[conspire] How to break the whole Web PKI framework, using PS3s

Rick Moen rick at linuxmafia.com
Tue Dec 30 18:31:11 PST 2008

I wrote:

> Herewith, full HOWTO instructions for a Sony PlayStation 3 high-performance
> computing (HPC) cluster that anyone can construct using Fedora Core 8,
> the IBM Cell SDK 3.0, NFSv3, and "Openmpi" Message Passing Interface
> (MPI) libraries for cross-nodal communication -- further proof that the
> IBM Cell Broadband Engine aka "Cell" CPU is _amazing_
> (http://en.wikipedia.org/wiki/Cell_(microprocessor) ).
> A test installation at University of Massachussetts at Dartmouth's
> College of Engineering using eight PS3s is already doing serious
> astronomy calculations, at supercomputer levels of performance.

And, it turns out, there are other _very_ interesting things you can do
with the massive array of _two hundred_ PS3 gamer boxes -- this
particular cluster being the one at EPFL in Lausanne, Switzerland:

In short:  With just 18 hours of computing, they were able to crack a
Certificate Authority MD5 signature -- loosely speaking -- such that
they were then able to buy apparently genuine commercial SSL certificates
that will be believed and accepted by all current Web browsers.  Thus,
they are in effect able to run a rogue Certificate Authority.

  In combination with known weaknesses in the Domain Name System (DNS)
  protocol such as Kaminsky's "DNS Flaw" [K2] (see also [OMM]), the
  vulnerability we exposed opens the door to virtually undetectable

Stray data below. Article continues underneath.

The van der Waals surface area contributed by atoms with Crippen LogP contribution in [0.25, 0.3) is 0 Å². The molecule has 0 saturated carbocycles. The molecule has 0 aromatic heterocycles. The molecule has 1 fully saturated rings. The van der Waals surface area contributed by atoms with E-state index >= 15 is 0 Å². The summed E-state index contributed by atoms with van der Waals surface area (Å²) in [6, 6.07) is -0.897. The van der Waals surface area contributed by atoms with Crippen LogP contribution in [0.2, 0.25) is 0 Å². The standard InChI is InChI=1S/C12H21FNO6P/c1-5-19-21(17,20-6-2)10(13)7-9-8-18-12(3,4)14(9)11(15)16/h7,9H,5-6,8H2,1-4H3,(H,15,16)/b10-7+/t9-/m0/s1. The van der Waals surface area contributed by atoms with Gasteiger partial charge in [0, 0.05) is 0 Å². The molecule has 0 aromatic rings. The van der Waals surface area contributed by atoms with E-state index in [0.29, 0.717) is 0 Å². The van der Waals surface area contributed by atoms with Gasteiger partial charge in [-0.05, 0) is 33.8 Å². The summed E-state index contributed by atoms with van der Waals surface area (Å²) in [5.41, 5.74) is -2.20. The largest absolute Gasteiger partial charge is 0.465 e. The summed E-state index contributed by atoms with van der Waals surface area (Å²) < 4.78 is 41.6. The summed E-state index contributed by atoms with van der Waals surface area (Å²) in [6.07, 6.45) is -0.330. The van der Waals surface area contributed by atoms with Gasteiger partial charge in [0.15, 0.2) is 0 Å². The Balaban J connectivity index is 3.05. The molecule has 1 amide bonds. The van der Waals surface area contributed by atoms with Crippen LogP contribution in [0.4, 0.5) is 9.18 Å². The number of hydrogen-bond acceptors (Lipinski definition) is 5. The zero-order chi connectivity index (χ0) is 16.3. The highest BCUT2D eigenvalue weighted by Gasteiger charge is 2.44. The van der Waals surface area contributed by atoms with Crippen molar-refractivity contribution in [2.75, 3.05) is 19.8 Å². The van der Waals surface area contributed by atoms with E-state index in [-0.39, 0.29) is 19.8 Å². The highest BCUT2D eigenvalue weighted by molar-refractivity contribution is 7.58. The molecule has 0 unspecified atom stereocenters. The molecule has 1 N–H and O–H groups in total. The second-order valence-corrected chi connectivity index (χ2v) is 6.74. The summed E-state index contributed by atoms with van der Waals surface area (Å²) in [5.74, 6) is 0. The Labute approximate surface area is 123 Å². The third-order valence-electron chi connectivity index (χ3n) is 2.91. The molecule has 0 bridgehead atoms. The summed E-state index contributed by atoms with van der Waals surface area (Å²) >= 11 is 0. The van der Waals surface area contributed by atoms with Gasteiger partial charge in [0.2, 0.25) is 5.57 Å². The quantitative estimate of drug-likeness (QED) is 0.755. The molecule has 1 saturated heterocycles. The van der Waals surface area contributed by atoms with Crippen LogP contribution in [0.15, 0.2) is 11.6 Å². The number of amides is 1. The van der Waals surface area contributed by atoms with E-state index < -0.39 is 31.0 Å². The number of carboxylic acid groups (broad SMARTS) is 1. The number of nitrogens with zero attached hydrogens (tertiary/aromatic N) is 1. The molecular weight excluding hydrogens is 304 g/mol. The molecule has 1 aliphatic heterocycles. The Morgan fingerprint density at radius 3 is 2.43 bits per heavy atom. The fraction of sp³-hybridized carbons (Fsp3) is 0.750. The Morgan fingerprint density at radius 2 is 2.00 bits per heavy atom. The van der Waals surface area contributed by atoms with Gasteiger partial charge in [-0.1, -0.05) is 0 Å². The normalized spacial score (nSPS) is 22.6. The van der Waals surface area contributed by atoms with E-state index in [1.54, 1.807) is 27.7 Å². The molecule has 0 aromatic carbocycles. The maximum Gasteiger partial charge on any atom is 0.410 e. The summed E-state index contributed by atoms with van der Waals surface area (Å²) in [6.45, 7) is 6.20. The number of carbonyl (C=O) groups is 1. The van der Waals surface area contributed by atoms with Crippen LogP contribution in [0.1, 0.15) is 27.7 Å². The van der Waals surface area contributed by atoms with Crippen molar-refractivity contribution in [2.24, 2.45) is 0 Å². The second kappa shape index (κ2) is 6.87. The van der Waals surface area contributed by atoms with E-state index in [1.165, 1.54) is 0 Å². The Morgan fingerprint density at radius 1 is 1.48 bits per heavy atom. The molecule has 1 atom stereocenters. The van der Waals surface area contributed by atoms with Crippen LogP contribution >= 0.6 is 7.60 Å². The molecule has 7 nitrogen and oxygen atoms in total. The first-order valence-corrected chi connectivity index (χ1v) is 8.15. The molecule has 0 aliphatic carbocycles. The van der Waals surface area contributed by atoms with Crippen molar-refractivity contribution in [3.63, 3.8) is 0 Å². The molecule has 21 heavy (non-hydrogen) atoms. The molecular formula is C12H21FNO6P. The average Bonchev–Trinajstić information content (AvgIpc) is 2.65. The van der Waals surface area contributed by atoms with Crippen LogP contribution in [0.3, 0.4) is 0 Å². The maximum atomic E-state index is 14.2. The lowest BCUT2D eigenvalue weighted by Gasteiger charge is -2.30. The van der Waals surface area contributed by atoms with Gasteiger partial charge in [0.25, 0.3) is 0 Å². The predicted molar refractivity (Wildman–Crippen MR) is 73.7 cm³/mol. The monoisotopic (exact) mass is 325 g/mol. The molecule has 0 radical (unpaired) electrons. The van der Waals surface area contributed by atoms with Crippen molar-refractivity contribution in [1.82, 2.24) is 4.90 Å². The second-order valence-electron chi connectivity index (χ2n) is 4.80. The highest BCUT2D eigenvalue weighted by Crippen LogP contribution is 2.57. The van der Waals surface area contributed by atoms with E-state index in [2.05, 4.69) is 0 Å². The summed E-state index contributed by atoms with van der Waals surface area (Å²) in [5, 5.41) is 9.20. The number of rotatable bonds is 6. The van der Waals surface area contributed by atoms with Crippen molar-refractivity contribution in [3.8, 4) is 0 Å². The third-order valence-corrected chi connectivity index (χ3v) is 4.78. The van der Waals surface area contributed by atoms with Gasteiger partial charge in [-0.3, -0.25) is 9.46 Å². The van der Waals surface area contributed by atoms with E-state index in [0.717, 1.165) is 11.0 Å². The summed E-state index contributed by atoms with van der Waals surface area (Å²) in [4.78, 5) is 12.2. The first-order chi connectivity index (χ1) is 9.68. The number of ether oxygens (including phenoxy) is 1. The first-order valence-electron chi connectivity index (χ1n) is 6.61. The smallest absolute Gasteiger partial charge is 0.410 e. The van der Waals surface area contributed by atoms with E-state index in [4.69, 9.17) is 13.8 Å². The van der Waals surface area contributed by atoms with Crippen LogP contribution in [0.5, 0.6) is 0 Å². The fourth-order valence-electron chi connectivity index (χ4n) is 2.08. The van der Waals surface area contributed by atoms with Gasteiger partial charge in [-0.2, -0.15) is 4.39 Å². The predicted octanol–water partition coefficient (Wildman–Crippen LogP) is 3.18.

phishing attacks. Without being aware of it, users can be redirected to
  malicious sites that appear exactly the same as the trusted banking or
  e-commerce websites they believe to be visiting. User passwords and
  other private data can fall into wrong hands.

  Other applications than secure web communication using SSL might be
  vulnerable as well. Every Certification Authority that will honor
  requests for MD5-based certificates and that has sufficiently
  predictable serial numbers and validity periods, may be vulnerable to
  similar attacks. This may include Certification Authorities in the areas
  of e-mail signing and encryption, software signing, non-repudiation
  services, etc.

As the authors point out, MD5 hashing has been known to be weak (to have
findable "collisions") since 2004, yet it keeps being perpetuated in most

The authors estimate that the computing power in a single PlayStation 3
is roughly equivalent to that of about "40 modern single-core processors".
They say their 18 hours of runtime (albeit spread across 200 PS3s) got
them results that would have taken _32 years_ on a typical desktop box.

Replacements for MD5?  The commodity current choice is SHA-1, but some
weaknesses were found in 2005, and SHA-2 still looks good.
(There is currently an NIST competition to select SHA-3 from several
dozen candidates:  http://www.schneier.com/crypto-gram-0812.html#11)

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